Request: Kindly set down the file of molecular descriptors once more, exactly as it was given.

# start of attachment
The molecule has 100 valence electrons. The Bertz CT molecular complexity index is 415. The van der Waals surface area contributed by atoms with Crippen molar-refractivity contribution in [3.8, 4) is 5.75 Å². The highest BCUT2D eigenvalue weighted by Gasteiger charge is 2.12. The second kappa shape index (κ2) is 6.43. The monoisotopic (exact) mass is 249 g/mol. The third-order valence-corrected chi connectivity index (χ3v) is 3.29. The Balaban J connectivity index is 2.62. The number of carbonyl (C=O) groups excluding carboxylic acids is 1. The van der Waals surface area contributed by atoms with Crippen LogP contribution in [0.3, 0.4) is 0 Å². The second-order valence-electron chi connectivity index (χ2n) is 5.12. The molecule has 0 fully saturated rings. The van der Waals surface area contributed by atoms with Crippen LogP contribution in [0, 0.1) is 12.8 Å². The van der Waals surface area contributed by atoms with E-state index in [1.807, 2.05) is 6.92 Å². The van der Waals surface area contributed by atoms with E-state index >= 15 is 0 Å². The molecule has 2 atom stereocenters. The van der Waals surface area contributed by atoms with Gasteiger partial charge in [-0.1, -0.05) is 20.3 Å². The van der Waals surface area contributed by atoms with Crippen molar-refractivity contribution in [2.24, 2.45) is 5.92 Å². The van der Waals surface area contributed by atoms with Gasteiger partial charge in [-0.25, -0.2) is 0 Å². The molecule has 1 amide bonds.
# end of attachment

The molecule has 100 valence electrons. The Bertz CT molecular complexity index is 415. The van der Waals surface area contributed by atoms with Crippen molar-refractivity contribution in [3.8, 4) is 5.75 Å². The highest BCUT2D eigenvalue weighted by Gasteiger charge is 2.12. The second kappa shape index (κ2) is 6.43. The monoisotopic (exact) mass is 249 g/mol. The third-order valence-corrected chi connectivity index (χ3v) is 3.29. The Balaban J connectivity index is 2.62. The number of carbonyl (C=O) groups excluding carboxylic acids is 1. The van der Waals surface area contributed by atoms with Crippen LogP contribution in [0.3, 0.4) is 0 Å². The second-order valence-electron chi connectivity index (χ2n) is 5.12. The molecule has 0 fully saturated rings. The van der Waals surface area contributed by atoms with Crippen LogP contribution in [0, 0.1) is 12.8 Å². The van der Waals surface area contributed by atoms with E-state index in [1.807, 2.05) is 6.92 Å². The van der Waals surface area contributed by atoms with E-state index >= 15 is 0 Å². The molecule has 2 atom stereocenters. The van der Waals surface area contributed by atoms with Gasteiger partial charge in [-0.1, -0.05) is 20.3 Å². The van der Waals surface area contributed by atoms with Crippen molar-refractivity contribution in [2.24, 2.45) is 5.92 Å². The van der Waals surface area contributed by atoms with Gasteiger partial charge in [-0.25, -0.2) is 0 Å². The molecule has 1 amide bonds.